My Dearest Eileen
Came across these words recently. They're from John Mortimer's memoir Clinging to the Wreckage'.
'The past is like a collection of photographs; some are familiar and on constant display, others need searching for in dusty drawers.'Well, as you know, over the years we have accumulated a large collection of photographs from our time together. As I go through them, sorting them out over the coming months, they will prompt lots of memories and reminiscences for me to share with you. And I will.
But it's the ones I have rediscovered since you went away - not in a dusty drawer but in a battered old brown case - that I now I need to deal with as well.
They're the ones that came to me when my mother died. They have been sitting there, largely unopened and unexplored ever since.
Kane family photographs, lots of them, that go back to the long-ago time before we ever met - or I was born.
It will be fifty years ago next year since my father died And over thirty five years since my mother passed away.
For their sakes - and for the sakes of Charlotte and Adrian, the grandchildren they never or barely knew - I want to put together a family 'memoir', filling in the background to the photographs and other memories, as best I can.
This is why, after Nicola's wedding, I headed on up to Stranraer and crossed to Belfast on the ferry, to spend a couple of weeks over there, talking to people and tracking back over once familiar territory.
On the whole it was a good trip. I collected some interesting recollections and stories about my father and I was able to borrow several albums with photographs.
I stirred up some memories and learned some new things. It would have been good to have you to share these with. But of course that's no longer possible.
Cannot tell you how much I really miss being able to talk to you at times like these.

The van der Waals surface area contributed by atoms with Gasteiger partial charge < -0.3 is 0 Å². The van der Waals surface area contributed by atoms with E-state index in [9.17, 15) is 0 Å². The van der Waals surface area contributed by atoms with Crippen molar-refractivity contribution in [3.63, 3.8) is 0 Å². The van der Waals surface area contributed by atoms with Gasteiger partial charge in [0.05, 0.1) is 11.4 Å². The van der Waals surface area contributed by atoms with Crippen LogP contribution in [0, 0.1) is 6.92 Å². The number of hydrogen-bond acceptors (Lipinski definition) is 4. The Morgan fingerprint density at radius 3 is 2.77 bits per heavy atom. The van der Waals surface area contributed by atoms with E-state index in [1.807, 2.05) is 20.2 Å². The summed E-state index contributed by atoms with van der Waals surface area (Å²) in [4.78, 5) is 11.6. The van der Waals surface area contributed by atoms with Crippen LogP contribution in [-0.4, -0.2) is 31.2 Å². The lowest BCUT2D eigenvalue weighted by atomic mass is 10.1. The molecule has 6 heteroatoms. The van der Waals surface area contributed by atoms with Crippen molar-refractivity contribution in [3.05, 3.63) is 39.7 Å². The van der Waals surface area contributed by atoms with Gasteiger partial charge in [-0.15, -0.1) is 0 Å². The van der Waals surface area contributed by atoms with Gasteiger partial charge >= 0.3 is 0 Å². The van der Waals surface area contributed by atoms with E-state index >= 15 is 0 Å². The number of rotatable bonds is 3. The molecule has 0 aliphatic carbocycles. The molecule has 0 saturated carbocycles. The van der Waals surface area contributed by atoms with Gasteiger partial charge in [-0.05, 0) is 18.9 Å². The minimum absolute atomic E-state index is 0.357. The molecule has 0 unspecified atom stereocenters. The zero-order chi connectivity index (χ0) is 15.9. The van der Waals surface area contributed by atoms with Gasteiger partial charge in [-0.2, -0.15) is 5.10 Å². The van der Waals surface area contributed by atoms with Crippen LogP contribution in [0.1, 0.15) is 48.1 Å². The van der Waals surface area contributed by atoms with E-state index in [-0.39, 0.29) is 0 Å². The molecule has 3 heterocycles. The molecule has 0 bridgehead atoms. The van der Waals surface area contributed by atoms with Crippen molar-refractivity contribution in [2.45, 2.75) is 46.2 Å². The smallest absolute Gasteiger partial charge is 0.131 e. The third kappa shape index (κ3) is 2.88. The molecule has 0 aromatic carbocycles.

I had taken my father's cups with me, the ones he won when he was the leading athlete of his day at school. After Leslie and I had cleaned them up I took them back to the school and presented them to the Museum.
The Curator was really pleased to receive them and has already made a special display of them - including some photographs of him that I took back as well - recording his athletic record while at the school.
We are all really pleased he will be seen and remembered in this way.
There were some low moments. Macosquin looked grey and dreary in the rain and the house looked unkempt and uncared for.
'Peruna' was even worse. It's now hemmed by in the worst kind of 'cowboy' development and the quiet sand dunes and beach where, as boys, we played long ago, have disappeared under an eyesore of holiday apartments.
The worst moment of all was going up to the graveyard on my last afternoon there.
As I sat there in the sunshine, close to the graves of my parents and grandparents, and uncles and aunts, I could not help but be upset by all the people - and now especially you, my lovely Eileen - who have enriched my life and are now no longer part of it.
I was very glad I was completely alone for a while.
There was, however, a little moment that did bring a smile through the tears.
Before heading up to the graveyard I had looked in vain for a flower shop in Portrush.
All I could find was a filling station with a very limited display. I wanted something colourful and picked the one bright bunch they had.
As I was paying for them the lady on the till said, in her strong accent, 'Oh, I can see you have some really nice 'Orange' lilies there.'
It was too late to change them as she had already rung them up. And there wasn't much else. So I took them.
After I had laid them on their grave, feeling just a mite uncomfortable, I could see you beside me - a wistful smile on your face, that ever understanding twinkle in your eyes - and hear you saying:
'It doesn't matter any more - and it hasn't for a very long time.'
All that mattered was that we had each other.
Cannot tell you how much I miss having you with me.
Will love you, for ever